While I'm a long-time reader of the Dish, and an occasional e-mailer, I've never entered this contest before. I'm continuously amazed at your readers' ability to discern the exact window of a building with just the most miniscule of clues. But this 679408-Mediumone just seems impossibly easy.  Older American city meant East coast. On a river. Major highway, elevated, running through it. It took me all of 15 seconds of looking at the picture to realize that's I-95 right in the middle of downtown Richmond, VA. It was the red brick building with the steeple overlooking the highway that did it. I live in North Carolina and once or twice a year drive up to D.C. Downtown Richmond is one of the highlights of the trip as it breaks up the monotony of highway driving.

A couple more minutes of Google maps searching took me to the Bank of America Tower, looking Southeast, from one of the top floors. It's a 26-story building, but I'm not about to get into geometric calculations to figure the angle to the forebuildings. The only way to win this particular contest out of the myriad of really close entries is to make a non-obvious guess. So I'll say it's not from the top floor, or even the next, but the 24th floor. There's a law firm on the 24th floor, and I'm guessing that lawyers are more apt to read the Dish than other professions. It looks to be one of the skinny windows.  So I'll guess the middle skinny window in the third set of skinny windows from the left side of the building (see attached photo).

So close. Another nails the right floor:

Never responded before, but I grew up there, used to work a few blocks over and the shock of recognition was too much not to respond. So this is the view looking East at I-95 and Shockoe Bottom from the Bank of America building at 12th and Main. You can even see the ugly, beige aggregate material that they used for the façade of the building at the bottom of the photo. I'll just guess on the floor – 23rd?

Two other readers correctly guessed the 23rd floor, but only one of the three has gotten a difficult view in the past (last week's view of Puerto Vallarta, in fact) without winning. That reader writes:

Sometimes you get lucky.

I swore the reddish-brown building on the left was a church and scoured Google images for it, including going through a list of every Catholic cathedral and basilica in the southern half of the US.  The low-res image looks quite close in style to the Basilica of St. Lawrence in Asheville, NC.  My wife saw the train tracks, but we didn't put the two together.  Since the vantage point had to be at least 20 stories up and the trees were fully green, we finally just darted around big cities in the southern US on Google Earth until spotting the whitish domed structure that is the Richmond Main Street Station, of which my "church" is actually the main entrance.  The window itself is clearly in the Bank of America building at 1111 E. Main Street, facing southeast.  We think 23rd floor to get that kind of vantage point.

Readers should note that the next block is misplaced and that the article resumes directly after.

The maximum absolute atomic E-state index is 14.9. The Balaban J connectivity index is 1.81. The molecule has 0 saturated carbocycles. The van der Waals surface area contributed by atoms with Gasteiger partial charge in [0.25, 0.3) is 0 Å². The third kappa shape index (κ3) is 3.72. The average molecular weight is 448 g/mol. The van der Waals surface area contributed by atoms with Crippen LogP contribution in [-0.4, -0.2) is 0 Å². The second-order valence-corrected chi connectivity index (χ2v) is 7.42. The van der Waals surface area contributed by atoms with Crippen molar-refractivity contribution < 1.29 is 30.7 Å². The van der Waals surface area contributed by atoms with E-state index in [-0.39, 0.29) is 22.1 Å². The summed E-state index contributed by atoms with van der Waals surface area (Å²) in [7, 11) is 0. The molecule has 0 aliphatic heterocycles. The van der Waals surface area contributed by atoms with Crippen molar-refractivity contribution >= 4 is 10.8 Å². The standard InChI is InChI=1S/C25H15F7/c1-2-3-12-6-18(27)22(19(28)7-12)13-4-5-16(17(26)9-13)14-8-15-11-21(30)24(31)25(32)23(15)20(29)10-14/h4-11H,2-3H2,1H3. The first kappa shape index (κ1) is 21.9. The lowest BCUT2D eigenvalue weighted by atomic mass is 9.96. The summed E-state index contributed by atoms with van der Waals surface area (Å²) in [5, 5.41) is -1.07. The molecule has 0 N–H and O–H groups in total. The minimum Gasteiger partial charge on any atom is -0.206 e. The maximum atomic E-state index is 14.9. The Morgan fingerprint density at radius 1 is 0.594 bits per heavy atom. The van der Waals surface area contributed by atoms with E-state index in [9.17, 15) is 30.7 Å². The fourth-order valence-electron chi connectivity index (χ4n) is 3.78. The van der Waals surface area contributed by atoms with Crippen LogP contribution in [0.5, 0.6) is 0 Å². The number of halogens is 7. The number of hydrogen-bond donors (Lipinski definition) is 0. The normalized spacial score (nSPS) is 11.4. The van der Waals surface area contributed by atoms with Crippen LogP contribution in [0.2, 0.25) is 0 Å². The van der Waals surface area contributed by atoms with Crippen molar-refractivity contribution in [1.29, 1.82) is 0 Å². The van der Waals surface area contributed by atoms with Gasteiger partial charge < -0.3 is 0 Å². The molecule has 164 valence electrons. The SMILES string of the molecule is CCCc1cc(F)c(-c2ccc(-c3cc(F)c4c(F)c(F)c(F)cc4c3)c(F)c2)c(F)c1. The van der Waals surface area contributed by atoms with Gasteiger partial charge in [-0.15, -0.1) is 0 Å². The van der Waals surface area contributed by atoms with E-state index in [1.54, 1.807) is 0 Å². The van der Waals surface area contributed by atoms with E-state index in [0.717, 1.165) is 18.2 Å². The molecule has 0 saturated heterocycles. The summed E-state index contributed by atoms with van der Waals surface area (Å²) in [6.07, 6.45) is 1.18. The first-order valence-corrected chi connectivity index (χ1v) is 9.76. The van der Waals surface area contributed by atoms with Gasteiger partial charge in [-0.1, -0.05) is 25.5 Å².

Oh, and based on the reflection, the photographer looks to be married.

The photographer is also a history buff:

The view is looking east from the 23rd floor of the Bank of America building – the offices of Sands Anderson PC law firm. 

The Union Army came along this route on the morning of April 3, 1865 after the Confederate Government, and Lee's Army, fled the City the day before.  The road on the left side of the frame is State Route 5 – in the City of Richmond it's Main Street, turning into Williamsburg Rd. and then, outside the City, it becomes New Market Road which is what it was when Grant's troops marched down it 147 years ago.  Retreating Confederate soldiers were ordered to set fire to armories and bridges on their way out of the City.  The resulting fires engulfed much of the City and much of the capital was lost.  City leaders made their way to Union lines and pled for help saving the City.  The Union Army put out the fire.

The highway cutting left to right across the frame is I-95 (south-bound travel is heading to the right).  Main Street Station, built in 1901, is the orange brick and teracotta roofed building just on the other side of the highway.  The little strip of water on the right-middle of the frame is an old canal that carried tobacco to warehouses along Tobacco Row.  They're mostly offices and condos now, but one of them is the Virginia Holocaust Museum.

The river on the far right is the James River named for King James I.  The James is navigable from the Chesapeake Bay right up to Richmond at which point the falls in Richmond, the country's only Class 5 urban rapids, made the river impassable to commercial shipping.  Richmond, you may know, got its name from planter William Byrd in 1737 who was struck by the close resemblance of the view from the falls of the James River to that of the River Thames from Richmond Hill.